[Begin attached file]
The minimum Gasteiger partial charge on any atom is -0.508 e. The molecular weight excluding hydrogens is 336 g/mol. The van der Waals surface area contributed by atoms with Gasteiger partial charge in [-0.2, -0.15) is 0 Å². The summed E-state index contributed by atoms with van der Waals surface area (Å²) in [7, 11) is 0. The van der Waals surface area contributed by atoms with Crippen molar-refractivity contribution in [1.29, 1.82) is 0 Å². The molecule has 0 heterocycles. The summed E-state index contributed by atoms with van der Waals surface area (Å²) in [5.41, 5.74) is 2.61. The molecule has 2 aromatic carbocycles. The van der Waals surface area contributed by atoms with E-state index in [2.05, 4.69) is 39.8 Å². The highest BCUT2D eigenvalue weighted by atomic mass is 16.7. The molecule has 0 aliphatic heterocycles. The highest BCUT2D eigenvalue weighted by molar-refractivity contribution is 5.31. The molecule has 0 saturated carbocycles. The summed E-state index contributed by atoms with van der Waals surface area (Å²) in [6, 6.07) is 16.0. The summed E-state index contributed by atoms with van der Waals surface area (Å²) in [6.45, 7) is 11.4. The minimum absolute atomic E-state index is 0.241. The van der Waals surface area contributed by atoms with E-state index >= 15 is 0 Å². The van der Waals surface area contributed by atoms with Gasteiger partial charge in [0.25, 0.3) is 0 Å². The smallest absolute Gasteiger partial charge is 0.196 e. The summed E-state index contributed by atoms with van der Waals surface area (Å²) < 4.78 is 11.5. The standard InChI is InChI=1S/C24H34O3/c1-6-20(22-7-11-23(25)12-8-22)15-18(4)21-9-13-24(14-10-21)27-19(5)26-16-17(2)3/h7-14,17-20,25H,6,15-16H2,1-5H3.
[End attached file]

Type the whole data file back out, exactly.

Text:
The minimum Gasteiger partial charge on any atom is -0.508 e. The molecular weight excluding hydrogens is 336 g/mol. The van der Waals surface area contributed by atoms with Gasteiger partial charge in [-0.2, -0.15) is 0 Å². The summed E-state index contributed by atoms with van der Waals surface area (Å²) in [7, 11) is 0. The van der Waals surface area contributed by atoms with Crippen molar-refractivity contribution in [1.29, 1.82) is 0 Å². The molecule has 0 heterocycles. The summed E-state index contributed by atoms with van der Waals surface area (Å²) in [5.41, 5.74) is 2.61. The molecule has 2 aromatic carbocycles. The van der Waals surface area contributed by atoms with E-state index in [2.05, 4.69) is 39.8 Å². The highest BCUT2D eigenvalue weighted by atomic mass is 16.7. The molecule has 0 aliphatic heterocycles. The highest BCUT2D eigenvalue weighted by molar-refractivity contribution is 5.31. The molecule has 0 saturated carbocycles. The summed E-state index contributed by atoms with van der Waals surface area (Å²) in [6, 6.07) is 16.0. The summed E-state index contributed by atoms with van der Waals surface area (Å²) in [6.45, 7) is 11.4. The minimum absolute atomic E-state index is 0.241. The van der Waals surface area contributed by atoms with E-state index >= 15 is 0 Å². The van der Waals surface area contributed by atoms with Gasteiger partial charge in [0.25, 0.3) is 0 Å². The smallest absolute Gasteiger partial charge is 0.196 e. The summed E-state index contributed by atoms with van der Waals surface area (Å²) < 4.78 is 11.5. The standard InChI is InChI=1S/C24H34O3/c1-6-20(22-7-11-23(25)12-8-22)15-18(4)21-9-13-24(14-10-21)27-19(5)26-16-17(2)3/h7-14,17-20,25H,6,15-16H2,1-5H3.